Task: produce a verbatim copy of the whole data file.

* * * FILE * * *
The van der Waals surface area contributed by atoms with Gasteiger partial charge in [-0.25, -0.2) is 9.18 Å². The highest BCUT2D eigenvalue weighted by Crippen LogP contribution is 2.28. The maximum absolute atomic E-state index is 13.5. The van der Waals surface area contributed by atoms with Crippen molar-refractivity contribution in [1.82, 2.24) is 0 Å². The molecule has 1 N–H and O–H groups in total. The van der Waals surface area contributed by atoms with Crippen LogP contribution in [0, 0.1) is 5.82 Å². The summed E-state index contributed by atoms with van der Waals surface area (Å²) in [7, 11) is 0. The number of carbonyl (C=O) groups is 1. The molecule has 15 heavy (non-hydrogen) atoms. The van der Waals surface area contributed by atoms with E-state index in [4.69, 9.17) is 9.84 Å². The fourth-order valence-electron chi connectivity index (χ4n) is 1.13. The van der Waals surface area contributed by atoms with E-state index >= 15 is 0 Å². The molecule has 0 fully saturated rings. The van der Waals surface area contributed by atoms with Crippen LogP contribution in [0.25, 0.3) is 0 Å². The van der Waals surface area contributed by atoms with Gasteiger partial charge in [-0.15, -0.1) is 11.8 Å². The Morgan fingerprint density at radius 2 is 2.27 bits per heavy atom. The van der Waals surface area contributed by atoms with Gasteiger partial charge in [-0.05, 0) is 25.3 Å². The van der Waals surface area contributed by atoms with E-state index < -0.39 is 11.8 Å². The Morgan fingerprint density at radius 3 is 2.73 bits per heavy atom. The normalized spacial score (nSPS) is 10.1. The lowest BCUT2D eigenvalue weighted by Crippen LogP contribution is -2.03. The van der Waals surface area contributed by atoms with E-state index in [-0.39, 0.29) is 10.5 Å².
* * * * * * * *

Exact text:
The van der Waals surface area contributed by atoms with Gasteiger partial charge in [-0.25, -0.2) is 9.18 Å². The highest BCUT2D eigenvalue weighted by Crippen LogP contribution is 2.28. The maximum absolute atomic E-state index is 13.5. The van der Waals surface area contributed by atoms with Crippen molar-refractivity contribution in [1.82, 2.24) is 0 Å². The molecule has 1 N–H and O–H groups in total. The van der Waals surface area contributed by atoms with Crippen LogP contribution in [0, 0.1) is 5.82 Å². The summed E-state index contributed by atoms with van der Waals surface area (Å²) in [7, 11) is 0. The number of carbonyl (C=O) groups is 1. The molecule has 15 heavy (non-hydrogen) atoms. The van der Waals surface area contributed by atoms with E-state index in [4.69, 9.17) is 9.84 Å². The fourth-order valence-electron chi connectivity index (χ4n) is 1.13. The van der Waals surface area contributed by atoms with E-state index >= 15 is 0 Å². The molecule has 0 fully saturated rings. The van der Waals surface area contributed by atoms with Crippen LogP contribution in [0.25, 0.3) is 0 Å². The van der Waals surface area contributed by atoms with Gasteiger partial charge in [-0.15, -0.1) is 11.8 Å². The Morgan fingerprint density at radius 2 is 2.27 bits per heavy atom. The van der Waals surface area contributed by atoms with Gasteiger partial charge in [-0.05, 0) is 25.3 Å². The van der Waals surface area contributed by atoms with E-state index < -0.39 is 11.8 Å². The Morgan fingerprint density at radius 3 is 2.73 bits per heavy atom. The normalized spacial score (nSPS) is 10.1. The lowest BCUT2D eigenvalue weighted by Crippen LogP contribution is -2.03. The van der Waals surface area contributed by atoms with E-state index in [-0.39, 0.29) is 10.5 Å².